Someone who does not see the images of the passage of time and life after death as they turn it round in their hands as Hooker does? Maybe they would "see" something else. So what? An archaeological assemblage in the UK (we presume) has been trashed without record, Mr Hooker's money went to reward that, and he is bragging about it on a "responsible collectors' forum", and frankly it makes not a bit of difference what he "sees" on it. Now he says it does not matter because data are imperfect so "we develop methods to overcome these deficiencies", this method which Hooker claims he has developed is called "speculation".

This passage illustrates well exactly the self-serving justification which people offer themselves as a reason for ignoring best practice. Hooker models himself as the Good Collector, one of the few enlightened ones that should have immediate access to this privately owned object as "Only-I-Know-what-this-really-is", and "I-spotted-what-the-"experts"-overlooked" (that's what Erich von Daniken says). He intends to analyse it, publish it, donate it to a museum (where, no doubt, he hopes it will not be in the research collection there, but be displayed with a nice label, "Kindly Donated from his Research Collection by John Hooker Esq."). The question is, to what extent are there "good collectors"? As far as I can see only one member of the Yahoo "responsible collectors" list has so far questioned the ethics of buying an object like this which has quite clearly come onto the market as a result of irresponsible artefact hunting. One in two thousand.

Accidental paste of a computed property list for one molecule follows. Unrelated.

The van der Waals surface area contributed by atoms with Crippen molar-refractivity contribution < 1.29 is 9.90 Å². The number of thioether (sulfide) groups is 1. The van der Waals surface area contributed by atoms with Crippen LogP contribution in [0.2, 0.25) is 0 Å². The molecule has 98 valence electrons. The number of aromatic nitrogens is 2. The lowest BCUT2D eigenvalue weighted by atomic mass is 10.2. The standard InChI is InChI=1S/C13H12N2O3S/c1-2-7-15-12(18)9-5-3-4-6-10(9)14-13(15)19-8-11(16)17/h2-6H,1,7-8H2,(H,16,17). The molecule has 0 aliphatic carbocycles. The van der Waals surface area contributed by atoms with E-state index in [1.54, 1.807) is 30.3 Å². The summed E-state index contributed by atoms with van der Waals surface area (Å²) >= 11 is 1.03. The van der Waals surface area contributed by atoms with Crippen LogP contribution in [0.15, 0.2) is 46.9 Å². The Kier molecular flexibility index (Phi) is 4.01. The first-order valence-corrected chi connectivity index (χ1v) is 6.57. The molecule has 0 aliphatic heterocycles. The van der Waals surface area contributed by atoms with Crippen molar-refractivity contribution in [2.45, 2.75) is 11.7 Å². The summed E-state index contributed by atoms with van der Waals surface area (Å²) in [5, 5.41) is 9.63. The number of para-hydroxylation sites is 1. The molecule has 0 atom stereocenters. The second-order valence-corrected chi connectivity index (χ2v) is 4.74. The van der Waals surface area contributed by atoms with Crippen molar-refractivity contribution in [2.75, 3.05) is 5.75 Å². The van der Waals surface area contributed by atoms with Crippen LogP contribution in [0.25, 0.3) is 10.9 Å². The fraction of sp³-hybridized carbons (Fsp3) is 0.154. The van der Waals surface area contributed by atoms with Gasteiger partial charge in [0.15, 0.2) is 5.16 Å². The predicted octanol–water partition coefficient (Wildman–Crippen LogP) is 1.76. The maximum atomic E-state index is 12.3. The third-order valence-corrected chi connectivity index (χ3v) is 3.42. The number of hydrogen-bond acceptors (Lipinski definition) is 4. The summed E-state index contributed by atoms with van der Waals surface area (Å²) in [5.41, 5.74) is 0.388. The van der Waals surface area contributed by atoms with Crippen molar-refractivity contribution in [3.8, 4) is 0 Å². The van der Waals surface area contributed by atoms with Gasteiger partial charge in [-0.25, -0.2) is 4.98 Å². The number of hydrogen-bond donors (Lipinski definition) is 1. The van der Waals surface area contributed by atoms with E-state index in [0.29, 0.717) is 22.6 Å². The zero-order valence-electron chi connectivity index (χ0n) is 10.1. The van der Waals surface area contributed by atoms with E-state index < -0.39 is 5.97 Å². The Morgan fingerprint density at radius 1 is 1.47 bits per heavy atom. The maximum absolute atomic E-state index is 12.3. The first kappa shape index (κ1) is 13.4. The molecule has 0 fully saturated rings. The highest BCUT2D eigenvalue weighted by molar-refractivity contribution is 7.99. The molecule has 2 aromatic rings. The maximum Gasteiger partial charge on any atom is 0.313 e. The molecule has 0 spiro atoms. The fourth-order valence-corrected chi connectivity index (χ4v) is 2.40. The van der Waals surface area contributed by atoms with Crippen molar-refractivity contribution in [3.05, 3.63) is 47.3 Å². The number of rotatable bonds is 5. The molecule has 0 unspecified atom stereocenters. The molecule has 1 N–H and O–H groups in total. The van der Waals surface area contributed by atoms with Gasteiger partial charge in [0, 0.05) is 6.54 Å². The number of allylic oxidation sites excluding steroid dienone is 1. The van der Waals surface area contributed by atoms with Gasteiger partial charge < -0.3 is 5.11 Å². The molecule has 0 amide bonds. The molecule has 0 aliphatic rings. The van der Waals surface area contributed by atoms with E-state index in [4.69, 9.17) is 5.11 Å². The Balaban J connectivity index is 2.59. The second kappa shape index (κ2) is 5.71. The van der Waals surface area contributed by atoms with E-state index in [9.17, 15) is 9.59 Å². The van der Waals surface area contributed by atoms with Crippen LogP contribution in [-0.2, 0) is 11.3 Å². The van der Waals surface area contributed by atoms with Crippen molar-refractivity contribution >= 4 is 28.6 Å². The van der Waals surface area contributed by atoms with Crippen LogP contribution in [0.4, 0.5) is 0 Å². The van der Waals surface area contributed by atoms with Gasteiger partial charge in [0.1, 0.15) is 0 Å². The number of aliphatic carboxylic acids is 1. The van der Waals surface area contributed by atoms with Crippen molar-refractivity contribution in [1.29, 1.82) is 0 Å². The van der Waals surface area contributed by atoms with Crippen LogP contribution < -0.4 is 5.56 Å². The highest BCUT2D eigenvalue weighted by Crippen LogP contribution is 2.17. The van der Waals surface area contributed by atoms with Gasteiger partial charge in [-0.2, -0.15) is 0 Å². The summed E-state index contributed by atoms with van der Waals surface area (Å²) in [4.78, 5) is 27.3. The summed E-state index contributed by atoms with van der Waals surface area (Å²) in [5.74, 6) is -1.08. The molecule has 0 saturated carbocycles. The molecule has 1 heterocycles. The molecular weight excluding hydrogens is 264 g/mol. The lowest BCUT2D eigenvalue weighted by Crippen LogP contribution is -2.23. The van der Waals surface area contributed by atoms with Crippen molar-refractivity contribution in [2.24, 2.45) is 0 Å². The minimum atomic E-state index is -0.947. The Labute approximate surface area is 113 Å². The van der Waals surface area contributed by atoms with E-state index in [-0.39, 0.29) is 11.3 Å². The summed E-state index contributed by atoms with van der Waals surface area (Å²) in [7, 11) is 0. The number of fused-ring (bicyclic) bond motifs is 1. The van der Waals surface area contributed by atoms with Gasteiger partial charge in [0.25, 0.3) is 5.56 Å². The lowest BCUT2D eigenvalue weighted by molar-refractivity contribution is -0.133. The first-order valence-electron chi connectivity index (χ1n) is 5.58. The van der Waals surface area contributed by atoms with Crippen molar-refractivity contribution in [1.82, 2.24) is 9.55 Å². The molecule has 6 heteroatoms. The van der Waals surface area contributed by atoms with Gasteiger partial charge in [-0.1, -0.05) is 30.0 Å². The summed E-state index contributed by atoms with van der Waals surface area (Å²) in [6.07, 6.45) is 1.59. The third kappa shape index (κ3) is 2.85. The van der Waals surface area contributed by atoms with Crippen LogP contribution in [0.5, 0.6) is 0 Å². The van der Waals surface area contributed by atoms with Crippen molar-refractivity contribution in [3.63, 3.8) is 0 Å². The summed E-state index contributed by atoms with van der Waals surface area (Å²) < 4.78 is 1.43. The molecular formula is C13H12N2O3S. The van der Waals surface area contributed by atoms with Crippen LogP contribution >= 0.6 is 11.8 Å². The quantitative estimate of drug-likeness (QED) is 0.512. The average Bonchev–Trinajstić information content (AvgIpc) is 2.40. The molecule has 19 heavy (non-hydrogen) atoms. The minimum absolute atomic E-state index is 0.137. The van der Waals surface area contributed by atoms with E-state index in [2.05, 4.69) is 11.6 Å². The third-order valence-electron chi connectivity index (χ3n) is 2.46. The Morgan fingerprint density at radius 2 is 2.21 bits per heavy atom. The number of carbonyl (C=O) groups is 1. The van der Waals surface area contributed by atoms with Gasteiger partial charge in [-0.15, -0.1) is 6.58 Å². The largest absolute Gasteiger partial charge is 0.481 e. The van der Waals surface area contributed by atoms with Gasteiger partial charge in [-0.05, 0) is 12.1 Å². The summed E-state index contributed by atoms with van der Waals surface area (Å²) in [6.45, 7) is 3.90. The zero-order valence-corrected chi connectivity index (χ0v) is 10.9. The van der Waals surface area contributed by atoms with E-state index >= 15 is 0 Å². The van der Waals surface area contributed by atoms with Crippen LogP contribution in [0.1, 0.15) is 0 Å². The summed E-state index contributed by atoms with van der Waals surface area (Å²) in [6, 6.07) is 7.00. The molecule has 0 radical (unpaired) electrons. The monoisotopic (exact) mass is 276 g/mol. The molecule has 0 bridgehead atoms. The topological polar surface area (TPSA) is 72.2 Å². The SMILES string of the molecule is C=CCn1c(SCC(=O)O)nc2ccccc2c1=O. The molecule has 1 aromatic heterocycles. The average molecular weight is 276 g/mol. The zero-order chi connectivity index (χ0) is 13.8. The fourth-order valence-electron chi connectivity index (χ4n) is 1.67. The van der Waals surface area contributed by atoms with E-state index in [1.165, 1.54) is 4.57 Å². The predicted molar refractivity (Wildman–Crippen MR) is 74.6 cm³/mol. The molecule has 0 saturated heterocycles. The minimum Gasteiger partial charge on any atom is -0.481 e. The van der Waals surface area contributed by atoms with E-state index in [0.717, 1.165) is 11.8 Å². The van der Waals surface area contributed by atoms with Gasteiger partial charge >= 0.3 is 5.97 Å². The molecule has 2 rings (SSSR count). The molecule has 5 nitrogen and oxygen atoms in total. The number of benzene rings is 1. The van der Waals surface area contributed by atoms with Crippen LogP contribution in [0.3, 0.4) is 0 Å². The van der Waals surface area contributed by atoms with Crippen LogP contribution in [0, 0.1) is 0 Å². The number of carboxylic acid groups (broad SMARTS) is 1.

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So that's what collectors do...

"The monster looks at you -- one eye made extra wide, the other normal. Then he grabs the triskeles with its rotating "motion" emphasized by the central snail coil and shows it to you. This snail-coil had just been the widened eye, now it is a lively banner which shows the ebbing of life. The other eye of the monster now peers at you from behind this banner. What happens after death, occurs in another dimension -- the side that cannot be seen at the same time as the triskeles".
No, not a review of the latest blood and gore-monsters video game in a teenager computer magazine, but an "analysis" of a "finial" in the cabinet of collector John Hooker Esquire which he has posted on the Yahoo "AncientArtifacts" discussion list.
A smith capable of such work would have been of the druid class. [...] Eventually, the design ceases its peregrinations and returns to the above world of the top design its "soul" transmigrated back to the world of the living where death waits, once again, to show you the way around yet again.
The nonsense about life and death forces and invisible themes goes on for a few pages, what is so odd is the object on which Celtophile Hooker sees all this played out is a fragment of what he describes as a "finial" in the 3rd cent. B.C. "plastic style" and the surviving bit is only 23mm tall. He says the (unnamed) dealer misidentified and misdated it, only he, Hooker, knows the real identity.